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In Defense of Housing

In the current economic environment, it might seem unnecessary to discuss residential growth. But, the American economy will rebound, and when it does, leading the way will be the housing market. As housing activity picks up, the growth debate will too, especially as it relates to residential development.

 

 

I have often remarked that one cannot be both anti-housing and pro-business as the two positions are incompatible. In doing so, I sometimes receive interesting stares that denote either dubiousness or outright disagreement. Being that as it may, a robust supply of well-built, affordable housing is an important component of Virginia’s efforts to retain and enhance its attractiveness to economic investment, i.e. jobs.

 

 

It follows, therefore, that it is in our best interest that public policies do not place undue fiscal and regulatory burdens on the production of new housing.

 

 

That means taking another look at existing polices like the cash proffer system, especially in localities where proffer demands have reached levels exceeding $30,000 or $40,000 per home. It means examining the proffer system in general, with an eye toward reforming policies that, in effect, allow local planners to dictate personal choices to home owners, increasing the cost of housing by thousands of dollars. It also means not imposing new policies that would further harm Virginia’s housing industry.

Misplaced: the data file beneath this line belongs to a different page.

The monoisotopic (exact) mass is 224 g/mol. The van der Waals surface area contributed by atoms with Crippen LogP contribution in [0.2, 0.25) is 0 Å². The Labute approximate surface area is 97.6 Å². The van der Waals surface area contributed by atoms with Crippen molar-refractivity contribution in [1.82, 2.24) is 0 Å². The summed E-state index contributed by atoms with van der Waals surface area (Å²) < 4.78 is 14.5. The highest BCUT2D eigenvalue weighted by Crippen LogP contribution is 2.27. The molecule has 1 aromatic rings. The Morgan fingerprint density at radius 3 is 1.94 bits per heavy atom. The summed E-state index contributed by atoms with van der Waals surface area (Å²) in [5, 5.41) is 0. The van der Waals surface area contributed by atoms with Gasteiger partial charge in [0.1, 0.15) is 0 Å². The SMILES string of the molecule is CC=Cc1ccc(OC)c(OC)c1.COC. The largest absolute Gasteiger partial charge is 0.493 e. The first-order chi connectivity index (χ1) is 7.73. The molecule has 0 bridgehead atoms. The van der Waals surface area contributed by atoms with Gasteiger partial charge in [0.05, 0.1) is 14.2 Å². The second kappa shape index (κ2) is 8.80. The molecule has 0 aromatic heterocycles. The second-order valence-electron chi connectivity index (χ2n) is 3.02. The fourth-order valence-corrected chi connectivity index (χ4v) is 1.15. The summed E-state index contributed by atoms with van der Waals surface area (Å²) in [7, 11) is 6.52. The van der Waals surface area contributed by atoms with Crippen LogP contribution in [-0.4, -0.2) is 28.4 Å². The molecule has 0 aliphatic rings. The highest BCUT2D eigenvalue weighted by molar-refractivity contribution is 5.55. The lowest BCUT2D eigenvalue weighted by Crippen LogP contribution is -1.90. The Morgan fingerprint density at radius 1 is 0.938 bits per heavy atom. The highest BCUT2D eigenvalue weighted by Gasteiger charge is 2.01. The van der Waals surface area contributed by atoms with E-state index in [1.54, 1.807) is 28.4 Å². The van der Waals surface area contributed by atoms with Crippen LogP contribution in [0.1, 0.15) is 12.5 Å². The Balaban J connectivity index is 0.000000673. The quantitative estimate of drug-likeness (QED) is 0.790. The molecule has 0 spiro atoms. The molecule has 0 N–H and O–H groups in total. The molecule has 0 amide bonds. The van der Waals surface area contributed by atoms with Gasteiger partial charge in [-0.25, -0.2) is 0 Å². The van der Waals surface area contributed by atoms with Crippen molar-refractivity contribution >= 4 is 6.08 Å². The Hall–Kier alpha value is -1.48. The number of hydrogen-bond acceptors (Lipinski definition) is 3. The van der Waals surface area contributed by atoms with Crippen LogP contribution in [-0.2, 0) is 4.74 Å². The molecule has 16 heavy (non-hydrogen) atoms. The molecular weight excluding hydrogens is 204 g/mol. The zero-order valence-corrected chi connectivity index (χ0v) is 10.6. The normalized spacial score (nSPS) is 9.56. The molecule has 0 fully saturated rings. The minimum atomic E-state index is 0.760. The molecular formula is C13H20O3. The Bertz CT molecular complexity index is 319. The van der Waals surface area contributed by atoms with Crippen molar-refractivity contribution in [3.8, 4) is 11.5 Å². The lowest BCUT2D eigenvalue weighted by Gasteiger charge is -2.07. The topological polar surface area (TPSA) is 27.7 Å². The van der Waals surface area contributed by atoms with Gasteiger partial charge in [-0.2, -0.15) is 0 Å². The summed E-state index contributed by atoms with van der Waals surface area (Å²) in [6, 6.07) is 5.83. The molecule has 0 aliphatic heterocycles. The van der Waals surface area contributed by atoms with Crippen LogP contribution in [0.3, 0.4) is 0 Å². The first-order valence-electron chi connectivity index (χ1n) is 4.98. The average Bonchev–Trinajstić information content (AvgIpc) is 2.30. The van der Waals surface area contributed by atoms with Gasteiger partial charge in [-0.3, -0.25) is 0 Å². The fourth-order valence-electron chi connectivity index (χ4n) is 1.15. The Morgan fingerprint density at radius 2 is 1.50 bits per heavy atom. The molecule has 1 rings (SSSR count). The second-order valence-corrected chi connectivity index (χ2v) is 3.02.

Foremost, housing is a quality of life issue, and Virginia’s overall attractiveness to potential investors is based on its overall quality of life. Housing is a part of the answer when someone asks, “Is Virginia a good place to live and raise a family?”

 

 

Businesses looking at locating in Virginia or in remaining in Virginia versus beating feet to some other place like Texas or North Carolina want to know that their employees will have access to decent, affordable housing. It is a metric that will affect which employees (employees whose skills are highly valued and who the employer wants to retain) follow the employer moving to Virginia. Indeed, the ability to find good housing may be key to a relocation decision.

 

 

A simple reminder comes by way of former National Association of Home Builders (NAHB) President (and Virginian) Gary Garczynski, who states,Homes are where the new jobs go home to rest at night

 

 

Beyond quality of life and its relationship to economic development, housing is an important component of Virginia’s economy.

 

 

The economic impact of housing is important on several levels. At the most basic, housing is a major industry in Virginia that employs tens of thousands of Virginians and generates hundreds of millions in taxes. Yet, when a new development opens, there aren’t ribbon cuttings and praise; though there should be, because those new houses represent jobs and income for Virginia families.

 

 

Second, as a major industry, housing affects many other businesses across the Old Dominion. According to the Home Building Association of Virginia (HBAV), over 55 businesses – many of them small, locally-owned businesses – are usually involved in the acquisition, financing and construction of every new home in theCommonwealth.Moreover, construction and development constitute a significant portion of economic activity in Virginia.

 

 

Finally, housing is important because commercial growth often follows residential growth. Most local governments love commercial and the tax revenue and consumer choices it generates, but they think they can attract that kind of growth while tightly controlling residential growth. The truth is that business follows rooftops.Retailers are looking for customers. Folks locating office buildings are looking for reasonably-priced homes where their tenants’ employees will live. In other words, you cannot be anti-housing and be pro-business.

 

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